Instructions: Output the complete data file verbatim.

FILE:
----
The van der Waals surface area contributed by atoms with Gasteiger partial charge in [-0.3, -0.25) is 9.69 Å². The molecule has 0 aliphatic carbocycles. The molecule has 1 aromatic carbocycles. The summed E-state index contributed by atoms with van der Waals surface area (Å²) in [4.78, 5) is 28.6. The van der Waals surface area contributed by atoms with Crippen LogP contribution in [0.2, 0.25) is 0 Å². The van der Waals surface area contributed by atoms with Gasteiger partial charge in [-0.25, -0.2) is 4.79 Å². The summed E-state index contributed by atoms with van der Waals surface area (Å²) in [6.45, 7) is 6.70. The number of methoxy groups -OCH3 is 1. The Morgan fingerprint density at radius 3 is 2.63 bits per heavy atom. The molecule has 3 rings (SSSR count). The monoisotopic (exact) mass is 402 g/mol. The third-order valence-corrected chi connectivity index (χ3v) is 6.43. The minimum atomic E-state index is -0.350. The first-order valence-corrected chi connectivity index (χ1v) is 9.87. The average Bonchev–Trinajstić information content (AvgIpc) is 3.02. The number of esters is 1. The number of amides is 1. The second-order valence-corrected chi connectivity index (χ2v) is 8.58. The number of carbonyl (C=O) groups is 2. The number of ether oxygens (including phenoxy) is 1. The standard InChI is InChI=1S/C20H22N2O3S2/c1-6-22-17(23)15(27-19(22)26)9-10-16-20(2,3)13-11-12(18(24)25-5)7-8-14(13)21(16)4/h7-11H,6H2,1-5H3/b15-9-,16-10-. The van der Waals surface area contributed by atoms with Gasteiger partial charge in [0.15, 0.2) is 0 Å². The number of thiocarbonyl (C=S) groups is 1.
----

The van der Waals surface area contributed by atoms with Gasteiger partial charge in [-0.3, -0.25) is 9.69 Å². The molecule has 0 aliphatic carbocycles. The molecule has 1 aromatic carbocycles. The summed E-state index contributed by atoms with van der Waals surface area (Å²) in [4.78, 5) is 28.6. The van der Waals surface area contributed by atoms with Crippen LogP contribution in [0.2, 0.25) is 0 Å². The van der Waals surface area contributed by atoms with Gasteiger partial charge in [-0.25, -0.2) is 4.79 Å². The summed E-state index contributed by atoms with van der Waals surface area (Å²) in [6.45, 7) is 6.70. The number of methoxy groups -OCH3 is 1. The Morgan fingerprint density at radius 3 is 2.63 bits per heavy atom. The molecule has 3 rings (SSSR count). The monoisotopic (exact) mass is 402 g/mol. The third-order valence-corrected chi connectivity index (χ3v) is 6.43. The minimum atomic E-state index is -0.350. The first-order valence-corrected chi connectivity index (χ1v) is 9.87. The average Bonchev–Trinajstić information content (AvgIpc) is 3.02. The number of esters is 1. The number of amides is 1. The second-order valence-corrected chi connectivity index (χ2v) is 8.58. The number of carbonyl (C=O) groups is 2. The number of ether oxygens (including phenoxy) is 1. The standard InChI is InChI=1S/C20H22N2O3S2/c1-6-22-17(23)15(27-19(22)26)9-10-16-20(2,3)13-11-12(18(24)25-5)7-8-14(13)21(16)4/h7-11H,6H2,1-5H3/b15-9-,16-10-. The van der Waals surface area contributed by atoms with Gasteiger partial charge in [0.15, 0.2) is 0 Å². The number of thiocarbonyl (C=S) groups is 1.